African History Film Response
In the film Congo: White King, Red Rubber, Black Death, the filmmakers endeavor to show how the nation known as Congo came to be. Like many modern African countries, Congo was originally divided into regions based upon the indigenous tribes who made the land their home. During this period, it cannot be honestly proclaimed that all was peace and cooperation between factions, far from it. However, things were far better during pre-colonialism for the native people of Congo than they would become following the expansion of European powers into the African continent. This film endeavors to remove the veneer that has been placed on events and show Congo’s history for what it truly was.
Many people suffered under the control of European imperial powers. In Congo, the oppression of the native population was decimated by King Leopold II who ruled Congo as a colony of his kingdom Belgium. Beginning in 1885, Leopold sent Belgian forces into Congo and extracted the land’s natural resources, particularly rubber. He claimed that the reason Belgium was invading Congo was to spread western ideologies, Christian faith, and modern technologies to a region of the world that the Europeans saw as uncivilized and backwards. His actual intentions were all to do with acquisition of land and abuse of the natural resources which could be found in that country in order to make money and make the of Belgium into a more powerful country in the process. Amazingly and horrifically, some ten million native people were killed during the in which Belgium controlled Congo.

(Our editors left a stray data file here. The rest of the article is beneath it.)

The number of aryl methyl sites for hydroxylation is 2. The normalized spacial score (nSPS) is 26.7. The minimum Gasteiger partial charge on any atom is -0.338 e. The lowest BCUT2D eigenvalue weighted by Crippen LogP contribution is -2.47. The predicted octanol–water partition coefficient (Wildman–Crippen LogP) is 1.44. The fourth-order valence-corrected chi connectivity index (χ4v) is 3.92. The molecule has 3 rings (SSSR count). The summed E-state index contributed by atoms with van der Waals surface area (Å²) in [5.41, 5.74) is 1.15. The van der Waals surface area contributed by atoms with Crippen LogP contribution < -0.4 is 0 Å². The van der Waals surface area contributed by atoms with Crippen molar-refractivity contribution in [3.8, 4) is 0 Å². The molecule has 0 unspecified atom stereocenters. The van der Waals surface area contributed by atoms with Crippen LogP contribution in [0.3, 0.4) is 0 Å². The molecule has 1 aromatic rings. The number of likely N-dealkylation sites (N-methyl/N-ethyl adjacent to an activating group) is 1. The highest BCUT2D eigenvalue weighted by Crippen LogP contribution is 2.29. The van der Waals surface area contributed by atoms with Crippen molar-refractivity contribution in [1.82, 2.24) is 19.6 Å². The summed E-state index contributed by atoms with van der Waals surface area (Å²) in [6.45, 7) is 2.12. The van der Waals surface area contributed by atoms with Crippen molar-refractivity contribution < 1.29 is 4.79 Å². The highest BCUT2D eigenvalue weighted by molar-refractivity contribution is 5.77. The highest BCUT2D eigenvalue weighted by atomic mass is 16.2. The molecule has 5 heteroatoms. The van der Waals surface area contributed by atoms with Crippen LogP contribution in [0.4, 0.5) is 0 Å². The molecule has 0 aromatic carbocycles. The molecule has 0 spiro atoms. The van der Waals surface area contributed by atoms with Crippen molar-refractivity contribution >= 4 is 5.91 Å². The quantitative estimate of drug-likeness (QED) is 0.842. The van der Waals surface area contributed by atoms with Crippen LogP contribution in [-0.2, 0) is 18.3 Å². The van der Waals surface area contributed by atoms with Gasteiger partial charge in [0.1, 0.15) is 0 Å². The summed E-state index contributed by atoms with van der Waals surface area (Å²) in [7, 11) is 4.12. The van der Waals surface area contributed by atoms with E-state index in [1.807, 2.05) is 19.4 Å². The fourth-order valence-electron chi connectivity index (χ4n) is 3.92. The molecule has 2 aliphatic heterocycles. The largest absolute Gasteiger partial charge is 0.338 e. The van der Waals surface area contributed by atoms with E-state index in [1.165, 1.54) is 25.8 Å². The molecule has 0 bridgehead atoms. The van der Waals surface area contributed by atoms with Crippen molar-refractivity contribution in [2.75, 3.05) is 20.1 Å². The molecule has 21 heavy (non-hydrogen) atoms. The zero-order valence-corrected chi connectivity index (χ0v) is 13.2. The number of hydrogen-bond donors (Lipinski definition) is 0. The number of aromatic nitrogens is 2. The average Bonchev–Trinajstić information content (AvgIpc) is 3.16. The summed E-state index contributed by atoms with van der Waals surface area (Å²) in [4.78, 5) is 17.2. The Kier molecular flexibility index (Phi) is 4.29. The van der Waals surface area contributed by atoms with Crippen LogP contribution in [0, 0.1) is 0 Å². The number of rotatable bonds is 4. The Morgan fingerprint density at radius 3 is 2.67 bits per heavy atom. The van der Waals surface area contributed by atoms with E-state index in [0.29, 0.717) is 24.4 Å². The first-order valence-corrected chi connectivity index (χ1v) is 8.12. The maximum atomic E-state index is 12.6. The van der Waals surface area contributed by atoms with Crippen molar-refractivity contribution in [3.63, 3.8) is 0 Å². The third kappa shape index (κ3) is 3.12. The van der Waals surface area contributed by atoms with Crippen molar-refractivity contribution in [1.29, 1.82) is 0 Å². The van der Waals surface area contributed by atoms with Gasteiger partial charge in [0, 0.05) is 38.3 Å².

Leopold was obviously not the only European ruler who set his sights on African territory, but he was far more severe and ruthless in his actions than many of the others. Much of the country was turned into labor camps where natives were enslaved and forced to mine and harvest for their empirical oppressors. Torture and murder were everyday occurrences and the death toll was higher than in the other colonies of the world.
At the heart of the film is the way that history has rewritten the events of the late nineteenth and in Congo. King Leopold has been written by some historians as a benevolent man whose intentions were purer than those of other imperialists. Christian historians in particular have helped elevate his reputation beyond the reproaches of truthful history and instead celebrate him as an icon, as an individual who tried to spread their version of the word of God to those who were ignorant of it before. If he happened to make money because of the resources available in Congo, then that was a nice addition, but that this was not the focus of the colonial expansion. Obviously, this is the complete antithesis of the truth where the horrors of the truth are echoed still in the modern period. The filmmakers explain this by showing how chocolate hands are a common treat in Belgium today but are modeled after the fact that young children who were late on their rubber deliveries would have their hands cut off.
In Congo: White King, Red Rubber, Black Death the truth of African colonialism is made explicit. The filmmakers take what most people assume they know about this period in world history and truly educate them. It is an indictment of colonialism and of the way history tends to rewrite the villains based upon the moral and social perspective of the people writing those histories. What is most disturbing is that Leopold not only faced no serious repercussions for his actions, but that he tried to bury the truth, showing full well that he knew what he was doing was wrong as opposed to the misguided impression of some colonials that because they were white, they were somehow entitled to their atrocities.
Congo: White King, Red Rubber, Black Death. (2004). YouTube. YouTube, 27 Oct. 2012. Web.
03 Apr. 2013.